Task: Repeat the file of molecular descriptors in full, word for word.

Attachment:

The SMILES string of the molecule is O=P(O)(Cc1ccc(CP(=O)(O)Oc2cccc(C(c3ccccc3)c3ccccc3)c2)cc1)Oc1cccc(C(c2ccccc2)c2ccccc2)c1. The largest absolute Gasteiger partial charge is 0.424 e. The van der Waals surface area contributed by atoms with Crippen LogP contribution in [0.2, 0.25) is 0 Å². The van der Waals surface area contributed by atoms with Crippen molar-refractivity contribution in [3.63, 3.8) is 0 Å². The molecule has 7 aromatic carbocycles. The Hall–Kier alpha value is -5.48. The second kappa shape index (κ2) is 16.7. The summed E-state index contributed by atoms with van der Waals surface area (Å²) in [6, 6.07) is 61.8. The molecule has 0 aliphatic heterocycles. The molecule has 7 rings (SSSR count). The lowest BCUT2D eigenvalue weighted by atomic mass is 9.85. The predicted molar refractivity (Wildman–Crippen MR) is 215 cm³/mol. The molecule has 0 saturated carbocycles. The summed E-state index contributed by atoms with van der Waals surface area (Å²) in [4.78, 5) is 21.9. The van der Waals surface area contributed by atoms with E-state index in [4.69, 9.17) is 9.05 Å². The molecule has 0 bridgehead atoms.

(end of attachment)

The SMILES string of the molecule is O=P(O)(Cc1ccc(CP(=O)(O)Oc2cccc(C(c3ccccc3)c3ccccc3)c2)cc1)Oc1cccc(C(c2ccccc2)c2ccccc2)c1. The largest absolute Gasteiger partial charge is 0.424 e. The van der Waals surface area contributed by atoms with Crippen LogP contribution in [0.2, 0.25) is 0 Å². The van der Waals surface area contributed by atoms with Crippen molar-refractivity contribution in [3.63, 3.8) is 0 Å². The molecule has 7 aromatic carbocycles. The Hall–Kier alpha value is -5.48. The second kappa shape index (κ2) is 16.7. The summed E-state index contributed by atoms with van der Waals surface area (Å²) in [6, 6.07) is 61.8. The molecule has 0 aliphatic heterocycles. The molecule has 7 rings (SSSR count). The lowest BCUT2D eigenvalue weighted by atomic mass is 9.85. The predicted molar refractivity (Wildman–Crippen MR) is 215 cm³/mol. The molecule has 0 saturated carbocycles. The summed E-state index contributed by atoms with van der Waals surface area (Å²) in [4.78, 5) is 21.9. The van der Waals surface area contributed by atoms with E-state index in [4.69, 9.17) is 9.05 Å². The molecule has 0 bridgehead atoms.